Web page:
Wednesday, April 20, 2011

Holy Week Possibilities: Wednesday

Today I return to the question about why the Sanhedrin didn't stone Jesus to throw into the mix that there were a whole lot more people around to stir up because it was Passover. Not only were there more Jews who possibly could riot but also a lot more Romans around to watch them. Matthew tells us that there was a cohort present mocking Jesus and that alone is 600 soldiers. So perhaps those other stonings and beheadings simply were "under the radar" for Pilate.

I'm also intrigued by the the trial. We know that Nicodemus was a supporter of Jesus, apparently making sure that there was a trial. Hmmm, so perhaps there was the intent simply to kill Jesus, but one powerful supporter (or possibly two, if Joseph of Arimathea had influence) was able to force at least a show trial. Maybe the Sanhedrin would have made it look like self defense, killing Jesus at Gethsemane during the arrest. That is always the way with bullies isn't it? Still, the form of trial seems to be that there was no one to defend the accused but the accused. Of course, there is a requirement that two witnesses agree so it is more than one person making a false accusation. In this case truth still loses because two people concur. Actually, they do tell the truth, don't they? They say that Jesus said that he would tear down the temple and in three days rebuild it. It is a prime example of the problem of literalism. Jesus was not talking about the actual temple, but neither was he only talking about his body using the temple as a metaphor. It seems clear that he was talking about replacing the corrupt religious practice of his day with a new path of spirituality. In many ways that is exactly what we should be seeking during this Holy Week now.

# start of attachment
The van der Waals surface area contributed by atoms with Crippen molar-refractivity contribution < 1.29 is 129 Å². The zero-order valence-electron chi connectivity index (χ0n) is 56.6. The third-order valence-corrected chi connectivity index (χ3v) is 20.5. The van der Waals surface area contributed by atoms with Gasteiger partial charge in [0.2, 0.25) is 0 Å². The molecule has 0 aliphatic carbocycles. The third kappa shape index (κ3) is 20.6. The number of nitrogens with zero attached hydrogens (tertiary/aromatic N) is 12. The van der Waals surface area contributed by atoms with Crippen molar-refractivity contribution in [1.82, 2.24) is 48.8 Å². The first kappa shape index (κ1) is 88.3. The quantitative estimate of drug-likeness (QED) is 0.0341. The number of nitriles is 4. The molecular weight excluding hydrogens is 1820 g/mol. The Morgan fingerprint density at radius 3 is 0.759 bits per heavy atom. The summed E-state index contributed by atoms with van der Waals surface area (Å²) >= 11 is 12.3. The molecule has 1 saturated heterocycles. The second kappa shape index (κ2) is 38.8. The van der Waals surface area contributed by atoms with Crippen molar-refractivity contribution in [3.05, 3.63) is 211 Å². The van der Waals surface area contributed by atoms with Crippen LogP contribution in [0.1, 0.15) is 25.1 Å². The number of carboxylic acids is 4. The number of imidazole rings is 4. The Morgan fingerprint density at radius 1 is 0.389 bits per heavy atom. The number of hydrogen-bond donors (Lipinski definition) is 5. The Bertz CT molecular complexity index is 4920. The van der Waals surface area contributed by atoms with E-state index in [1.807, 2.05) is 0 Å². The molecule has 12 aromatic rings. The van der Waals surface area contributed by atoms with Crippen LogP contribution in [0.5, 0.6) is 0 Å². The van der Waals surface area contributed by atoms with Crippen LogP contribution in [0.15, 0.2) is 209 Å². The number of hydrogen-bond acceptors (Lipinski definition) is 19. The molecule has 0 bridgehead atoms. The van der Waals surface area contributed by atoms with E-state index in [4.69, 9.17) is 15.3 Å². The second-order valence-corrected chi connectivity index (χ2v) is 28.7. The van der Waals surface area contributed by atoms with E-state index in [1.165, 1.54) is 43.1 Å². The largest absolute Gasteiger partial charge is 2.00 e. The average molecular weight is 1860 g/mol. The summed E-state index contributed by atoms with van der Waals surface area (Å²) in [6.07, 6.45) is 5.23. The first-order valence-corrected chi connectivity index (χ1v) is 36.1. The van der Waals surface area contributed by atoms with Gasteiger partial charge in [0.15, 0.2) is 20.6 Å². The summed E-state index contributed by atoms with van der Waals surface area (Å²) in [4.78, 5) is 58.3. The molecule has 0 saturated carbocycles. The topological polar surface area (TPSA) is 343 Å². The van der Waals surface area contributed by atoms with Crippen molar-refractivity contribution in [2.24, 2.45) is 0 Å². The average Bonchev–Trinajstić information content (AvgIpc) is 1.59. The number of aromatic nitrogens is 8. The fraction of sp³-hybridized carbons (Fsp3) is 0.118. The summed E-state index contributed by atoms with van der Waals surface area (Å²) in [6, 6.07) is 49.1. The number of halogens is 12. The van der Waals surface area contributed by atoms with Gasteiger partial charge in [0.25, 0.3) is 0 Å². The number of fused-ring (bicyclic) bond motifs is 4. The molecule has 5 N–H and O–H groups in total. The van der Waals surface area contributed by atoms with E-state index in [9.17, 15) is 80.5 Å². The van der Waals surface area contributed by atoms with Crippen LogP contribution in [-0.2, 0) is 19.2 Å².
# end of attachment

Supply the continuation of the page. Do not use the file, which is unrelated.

Tuesday, April 19, 2011

Holy Week Possibilities: Tuesday

So what if we really took the parable of the Last Supper seriously? What if we realized every time we took the bread and cup that we are just like the disciples who shared that meal with Jesus? Jesus washed their feet so that they would understand service to others that involves making them clean too. Our instructions are to go out and share this good news. "You are going to hell, repent" is not exactly good news, but "God loves you and wants you to be clean and fed, both physically and spiritually...and I'm hear to help that happen," now THAT'S good news.

And we have this power because we have the Holy Spirit, the divine spark, inside us. Jesus made sure we understood that by taking bread and drink and reminding us that when we take that into us it becomes part of us. So when we decide for God and God's way, we have God inside us. So what are we waiting for? Do you expect something more powerful than God?